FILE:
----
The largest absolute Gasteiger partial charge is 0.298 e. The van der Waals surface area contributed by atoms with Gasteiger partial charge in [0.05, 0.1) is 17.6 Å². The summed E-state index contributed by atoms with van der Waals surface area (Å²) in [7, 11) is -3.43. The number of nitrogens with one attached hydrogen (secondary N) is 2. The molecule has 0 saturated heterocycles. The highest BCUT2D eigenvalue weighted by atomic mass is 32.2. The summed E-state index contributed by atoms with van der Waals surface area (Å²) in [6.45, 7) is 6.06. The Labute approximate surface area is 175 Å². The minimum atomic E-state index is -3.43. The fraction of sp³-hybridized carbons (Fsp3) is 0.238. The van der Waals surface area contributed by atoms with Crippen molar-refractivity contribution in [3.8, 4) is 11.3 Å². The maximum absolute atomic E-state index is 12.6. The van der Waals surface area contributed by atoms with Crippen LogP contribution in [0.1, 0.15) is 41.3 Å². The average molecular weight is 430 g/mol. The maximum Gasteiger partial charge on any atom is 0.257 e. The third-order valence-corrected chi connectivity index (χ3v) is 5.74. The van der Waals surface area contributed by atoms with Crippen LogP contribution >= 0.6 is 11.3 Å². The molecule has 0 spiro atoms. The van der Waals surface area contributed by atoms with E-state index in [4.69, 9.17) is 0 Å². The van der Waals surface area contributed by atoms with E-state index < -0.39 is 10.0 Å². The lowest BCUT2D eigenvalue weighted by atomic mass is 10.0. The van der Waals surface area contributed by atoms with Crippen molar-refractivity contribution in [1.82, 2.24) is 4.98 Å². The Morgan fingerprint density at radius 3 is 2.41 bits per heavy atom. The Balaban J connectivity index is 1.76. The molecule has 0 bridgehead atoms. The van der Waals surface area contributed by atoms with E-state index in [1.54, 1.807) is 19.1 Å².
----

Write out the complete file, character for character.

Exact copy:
The largest absolute Gasteiger partial charge is 0.298 e. The van der Waals surface area contributed by atoms with Gasteiger partial charge in [0.05, 0.1) is 17.6 Å². The summed E-state index contributed by atoms with van der Waals surface area (Å²) in [7, 11) is -3.43. The number of nitrogens with one attached hydrogen (secondary N) is 2. The molecule has 0 saturated heterocycles. The highest BCUT2D eigenvalue weighted by atomic mass is 32.2. The summed E-state index contributed by atoms with van der Waals surface area (Å²) in [6.45, 7) is 6.06. The Labute approximate surface area is 175 Å². The minimum atomic E-state index is -3.43. The fraction of sp³-hybridized carbons (Fsp3) is 0.238. The van der Waals surface area contributed by atoms with Crippen molar-refractivity contribution in [3.8, 4) is 11.3 Å². The maximum absolute atomic E-state index is 12.6. The van der Waals surface area contributed by atoms with Crippen LogP contribution in [0.1, 0.15) is 41.3 Å². The average molecular weight is 430 g/mol. The maximum Gasteiger partial charge on any atom is 0.257 e. The third-order valence-corrected chi connectivity index (χ3v) is 5.74. The van der Waals surface area contributed by atoms with Crippen LogP contribution >= 0.6 is 11.3 Å². The molecule has 0 spiro atoms. The van der Waals surface area contributed by atoms with E-state index in [4.69, 9.17) is 0 Å². The van der Waals surface area contributed by atoms with E-state index < -0.39 is 10.0 Å². The lowest BCUT2D eigenvalue weighted by atomic mass is 10.0. The van der Waals surface area contributed by atoms with Crippen molar-refractivity contribution in [1.82, 2.24) is 4.98 Å². The Morgan fingerprint density at radius 3 is 2.41 bits per heavy atom. The Balaban J connectivity index is 1.76. The molecule has 0 bridgehead atoms. The van der Waals surface area contributed by atoms with E-state index in [1.54, 1.807) is 19.1 Å².